Alice in Wonderland, along with a few other classics, is one of the books I read yearly. I cannot recall a time in my childhood when I was not aware of this book or did not love it, though my mother had a disdain for it (She found it bizarre and ugly). Perhaps, being a shy and introverted person myself, I got that part of Lewis Carroll. I could see how he is Alice in so many ways because the world was overwhelming and frightening to him A stutterer, he dreaded having to go to any social engagement where he would have to make small talk (something any introvert dreads dearly). When one looks at photographs of Carroll, one sees an awkward young man who is deeply uncomfortable being in front of the camera. There is always a nervous look to him with his gentle eyes and soft, intelligent smile.  Those who knew him said that he did not form close friendships very easily. His shyness made him appear distant and aloof. Because of this, many never experienced his wit and cleverness.

As I read and study the lives of the great children’s authors, it is amazing to me how many of them were indeed shy, reserved, introverted people. Some, like Edward Lear and Kenneth Grahame, preferred places to people. Others, like Carroll and J.M. Barrie, preferred the company of children to adults (Something which has brought controversy to both men both during and after their lifetimes). James Joyce even referred to him as “Lewd Carroll.” Certainly, Carroll had many friendships with young girls over the years of his life. He would carry a black bag filled with toys and gifts to strike up such friendships. His room at Christ Church resembled a nursery with all of its music-boxes, dolls puzzles, stuffed animals, and wind-up toys. In Oxford, he was seen as a sort of Pied Piper figure.  He would write that “Children are three-fourths of my life.” Virginia Woolf once wrote of him that at the very core of this man was “childhood. It lodged in him whole and entire.” Much of his relating to children came from being an older brother who delighted in entertaining and playing with his 10 brothers and sisters. He often performed magic or puppet shows for them in the toy theatre he built, as well as telling them stories and drawing the pictures to go along with them.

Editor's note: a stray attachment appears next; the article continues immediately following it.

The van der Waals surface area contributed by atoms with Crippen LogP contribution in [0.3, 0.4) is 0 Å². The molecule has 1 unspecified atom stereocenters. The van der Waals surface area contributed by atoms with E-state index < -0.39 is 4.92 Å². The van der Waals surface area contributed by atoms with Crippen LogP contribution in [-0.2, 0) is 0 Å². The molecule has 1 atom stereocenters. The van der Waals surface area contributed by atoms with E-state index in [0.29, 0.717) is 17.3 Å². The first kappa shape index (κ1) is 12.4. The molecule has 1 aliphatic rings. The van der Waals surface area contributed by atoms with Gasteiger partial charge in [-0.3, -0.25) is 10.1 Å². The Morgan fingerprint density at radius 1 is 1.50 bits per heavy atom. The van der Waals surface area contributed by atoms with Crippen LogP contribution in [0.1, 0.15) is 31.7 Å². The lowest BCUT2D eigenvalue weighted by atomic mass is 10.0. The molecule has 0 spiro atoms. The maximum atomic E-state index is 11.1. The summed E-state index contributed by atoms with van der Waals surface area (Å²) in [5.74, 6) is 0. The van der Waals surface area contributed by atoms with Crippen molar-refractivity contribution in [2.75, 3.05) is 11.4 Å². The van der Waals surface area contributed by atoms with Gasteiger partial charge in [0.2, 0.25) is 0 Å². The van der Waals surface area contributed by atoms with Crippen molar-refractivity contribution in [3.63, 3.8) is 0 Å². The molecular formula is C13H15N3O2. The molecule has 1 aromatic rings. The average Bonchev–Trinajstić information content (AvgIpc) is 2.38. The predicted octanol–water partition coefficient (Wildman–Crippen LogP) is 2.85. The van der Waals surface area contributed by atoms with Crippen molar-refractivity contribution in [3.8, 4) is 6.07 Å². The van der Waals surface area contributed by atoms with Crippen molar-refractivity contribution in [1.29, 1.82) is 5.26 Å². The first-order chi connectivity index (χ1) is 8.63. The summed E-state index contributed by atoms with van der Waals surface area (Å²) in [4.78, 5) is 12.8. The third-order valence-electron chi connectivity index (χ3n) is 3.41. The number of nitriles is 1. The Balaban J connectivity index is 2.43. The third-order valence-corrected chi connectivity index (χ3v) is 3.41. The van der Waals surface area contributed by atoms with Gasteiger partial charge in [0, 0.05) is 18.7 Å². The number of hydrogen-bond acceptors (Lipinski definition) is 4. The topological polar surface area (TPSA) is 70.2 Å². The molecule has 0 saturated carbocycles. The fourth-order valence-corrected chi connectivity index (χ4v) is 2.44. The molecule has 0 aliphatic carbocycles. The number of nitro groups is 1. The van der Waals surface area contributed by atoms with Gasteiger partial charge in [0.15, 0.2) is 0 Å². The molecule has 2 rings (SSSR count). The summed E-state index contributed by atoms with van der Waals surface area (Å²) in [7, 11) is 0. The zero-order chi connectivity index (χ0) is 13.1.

It is this strong connection Lewis Carroll has to children that translates so well in Alice in Wonderland. What child does not feel as Alice does (confused, puzzled) by the adult world where it appears as if grown-ups can change the rules on a whim with no reason or explanation given. What child is not both fascinated and frustrated by the world around them?

As a child, I loved how Alice in Wonderland began:

Alice was beginning to get very tired of sitting by her sister on the bank, and of having nothing to do: once or twice she had peeped into the book her sister was reading, but it had no pictures or conversations in it, “and what is the use of a book,” thought Alice, “without pictures or conversations.”

I love how the adventure that will become Wonderland begins with a bored child. This is the essence of childhood: boredom leading to imagination and creativity and the creation of a magical, wondrous world. If Alice had been entertained (in this day and age, on her smartphone taking selfies to post to social media) then there would have been no adventure, no wonderland. Everything hinges on a moment of having nothing to do, being bored, and, thereby being present enough to notice the white rabbit in the first place. How many children today would never, ever see the white rabbit because they were on technology?